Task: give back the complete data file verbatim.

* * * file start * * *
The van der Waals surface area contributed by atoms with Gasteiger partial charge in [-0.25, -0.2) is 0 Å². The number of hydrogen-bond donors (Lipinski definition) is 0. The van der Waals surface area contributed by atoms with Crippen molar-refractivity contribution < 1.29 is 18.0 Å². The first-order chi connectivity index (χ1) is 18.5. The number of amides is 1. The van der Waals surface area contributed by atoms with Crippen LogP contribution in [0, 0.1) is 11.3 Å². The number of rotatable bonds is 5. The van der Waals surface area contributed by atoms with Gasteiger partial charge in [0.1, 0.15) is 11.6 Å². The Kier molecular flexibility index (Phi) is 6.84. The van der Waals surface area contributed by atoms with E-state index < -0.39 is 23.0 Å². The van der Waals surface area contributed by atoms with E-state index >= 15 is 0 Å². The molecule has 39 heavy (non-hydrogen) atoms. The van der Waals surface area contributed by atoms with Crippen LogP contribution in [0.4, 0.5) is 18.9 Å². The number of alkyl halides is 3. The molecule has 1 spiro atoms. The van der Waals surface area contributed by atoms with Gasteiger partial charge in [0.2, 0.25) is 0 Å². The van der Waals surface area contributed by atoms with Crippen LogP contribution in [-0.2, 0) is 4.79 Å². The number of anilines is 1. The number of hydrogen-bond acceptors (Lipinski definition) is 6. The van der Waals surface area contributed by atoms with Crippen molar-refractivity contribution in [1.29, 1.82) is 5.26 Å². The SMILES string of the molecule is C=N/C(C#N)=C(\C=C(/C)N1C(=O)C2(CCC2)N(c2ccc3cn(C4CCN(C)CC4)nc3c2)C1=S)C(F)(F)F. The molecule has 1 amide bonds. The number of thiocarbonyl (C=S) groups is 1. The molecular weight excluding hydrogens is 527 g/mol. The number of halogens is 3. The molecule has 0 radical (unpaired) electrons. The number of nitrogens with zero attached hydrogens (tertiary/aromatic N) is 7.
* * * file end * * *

The van der Waals surface area contributed by atoms with Gasteiger partial charge in [-0.25, -0.2) is 0 Å². The number of hydrogen-bond donors (Lipinski definition) is 0. The van der Waals surface area contributed by atoms with Crippen molar-refractivity contribution < 1.29 is 18.0 Å². The first-order chi connectivity index (χ1) is 18.5. The number of amides is 1. The van der Waals surface area contributed by atoms with Crippen LogP contribution in [0, 0.1) is 11.3 Å². The number of rotatable bonds is 5. The van der Waals surface area contributed by atoms with Gasteiger partial charge in [0.1, 0.15) is 11.6 Å². The Kier molecular flexibility index (Phi) is 6.84. The van der Waals surface area contributed by atoms with E-state index < -0.39 is 23.0 Å². The van der Waals surface area contributed by atoms with E-state index >= 15 is 0 Å². The molecule has 39 heavy (non-hydrogen) atoms. The van der Waals surface area contributed by atoms with Crippen LogP contribution in [0.4, 0.5) is 18.9 Å². The number of alkyl halides is 3. The molecule has 1 spiro atoms. The van der Waals surface area contributed by atoms with Gasteiger partial charge in [0.2, 0.25) is 0 Å². The van der Waals surface area contributed by atoms with Crippen LogP contribution in [-0.2, 0) is 4.79 Å². The number of anilines is 1. The number of hydrogen-bond acceptors (Lipinski definition) is 6. The van der Waals surface area contributed by atoms with Crippen molar-refractivity contribution in [1.29, 1.82) is 5.26 Å². The SMILES string of the molecule is C=N/C(C#N)=C(\C=C(/C)N1C(=O)C2(CCC2)N(c2ccc3cn(C4CCN(C)CC4)nc3c2)C1=S)C(F)(F)F. The molecule has 1 amide bonds. The number of thiocarbonyl (C=S) groups is 1. The molecular weight excluding hydrogens is 527 g/mol. The number of halogens is 3. The molecule has 0 radical (unpaired) electrons. The number of nitrogens with zero attached hydrogens (tertiary/aromatic N) is 7.